Shell script to "rpm -e ..." in RHEL & "pkgrm ..." in Solaris

I have old versions of an agent which I would like to uninstall from
the RHEL 5 & 6 and Solaris 10 x86 servers & would like to use a
centralized automation tool to run a Shell script remotely.

Will need 2 scripts, one for RHEL & one for Solaris 10 x86:

The pseudo codes are basically:

rpm -qa |grep ds | grep "9.00-5000"
if found, then exit script,
      { /etc/init.d/ds_agent stop
        rpm -qa |grep ds
        rpm -e "what is listed in the  rpm -qa  command just above"
        rpm -ivf /var/tmp/ds-agent-9.00-5000.rpm
        /etc/init.d/ds_agent start }

pkginfo -l |grep ds | grep "9.00-5000"
if found, then exit script,
      { /etc/init.d/ds_agent stop
        pkginfo |grep ds  | sed the first column parameter
        pkgrm "what is listed in the  pkginfo command just above"
        pkgadd -d /var/tmp/ds-agent-9.00-5000.rpm
        /etc/init.d/ds_agent start }
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Joseph GanSystem AdminCommented:
"pkgadd -d /var/tmp/ds-agent-9.00-5000.rpm"

In Solaris it should be

pkgadd -d /var/tmp/ds-agent-9.00-5000.pkg
You seem to be cehcking whether the installed version is already 9.00-5000, and if not, installing that version.

For RPM, could you do:

   rpm -Uv /var/tmp/ds-agent-9.00-5000.rpm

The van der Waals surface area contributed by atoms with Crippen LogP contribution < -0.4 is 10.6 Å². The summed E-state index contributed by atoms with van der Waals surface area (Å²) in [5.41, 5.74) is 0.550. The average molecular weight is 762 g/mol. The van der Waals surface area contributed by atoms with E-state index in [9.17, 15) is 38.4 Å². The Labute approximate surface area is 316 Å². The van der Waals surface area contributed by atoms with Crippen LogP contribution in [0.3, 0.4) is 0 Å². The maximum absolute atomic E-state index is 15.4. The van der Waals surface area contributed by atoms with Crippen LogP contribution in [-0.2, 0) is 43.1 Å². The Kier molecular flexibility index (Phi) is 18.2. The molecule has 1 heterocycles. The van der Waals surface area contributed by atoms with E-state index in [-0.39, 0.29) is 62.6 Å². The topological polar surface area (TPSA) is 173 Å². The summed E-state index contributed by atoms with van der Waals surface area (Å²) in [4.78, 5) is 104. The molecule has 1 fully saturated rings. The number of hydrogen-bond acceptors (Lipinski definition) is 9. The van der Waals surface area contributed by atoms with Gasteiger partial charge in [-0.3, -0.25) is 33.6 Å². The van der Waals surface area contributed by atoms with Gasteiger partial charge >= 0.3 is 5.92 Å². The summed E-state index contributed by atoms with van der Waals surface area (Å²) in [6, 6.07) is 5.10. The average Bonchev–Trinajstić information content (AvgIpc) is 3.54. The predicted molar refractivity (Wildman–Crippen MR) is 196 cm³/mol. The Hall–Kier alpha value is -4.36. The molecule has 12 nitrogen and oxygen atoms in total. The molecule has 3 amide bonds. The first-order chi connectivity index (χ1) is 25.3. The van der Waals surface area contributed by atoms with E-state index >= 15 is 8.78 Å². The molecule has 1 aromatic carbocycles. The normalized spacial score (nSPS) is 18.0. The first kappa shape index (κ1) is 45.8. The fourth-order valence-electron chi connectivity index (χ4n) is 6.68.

If it is already at that level, the upgrade should do nothing.

For Solaris:

  pkginfo -l ds-agent | grep '9.00-5000'
  if [ $? -ne 0 ]; then
    pkgrm ds-agent
    pkgadd -d /var/tmp/ds-agent-9.00-5000.pkg

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sunhuxAuthor Commented:
will Linux uV command upgrade majorversion ?
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Joseph GanSystem AdminCommented:
Yes, what simon3270 saying was instead of removing an old rpm and install new rpm in Linux, you can use package update comand in one go.
sunhuxAuthor Commented:
Ok, understand what  "rpm -Uv ..."  does

Can I ask for one extra favour:

to enhance the scripts such that
a) it checks if iptables is running in the RHEL/Solaris
b) if it is, then permit Tcp4120 incoming into the server &
    Tcp4118 outgoing from the server to & .92
sunhuxAuthor Commented:
One more question:
I recall Solaris pkgadd will have problem reading a pkg file if the file
(or possibly it's directory) has sticky bit enabled : I guess /tmp has
this sticky bit on so can we say that it's best to place pkg files in
/var/tmp than in /tmp (which also will clear away files upon reboot)?
Joseph GanSystem AdminCommented:
/tmp has sticky bit on because it allows everyone read/write to it, not stopping you to run pkgadd. But put pkg in /var/tmp is best prectise. Yes, by default files under /tmp will be cleaned up on boot, again you could disable this if you want.
sunhuxAuthor Commented:
Thanks.  What are those commands to permit iptables rules indicated above?
The Solaris ones need some setup (you are better of searching for examples, and modifying them to your purposes).  You need to use the ipf  service.

For RedHat, iptables will be what you want - again, searching for examples may be your best bet.
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Shell Scripting

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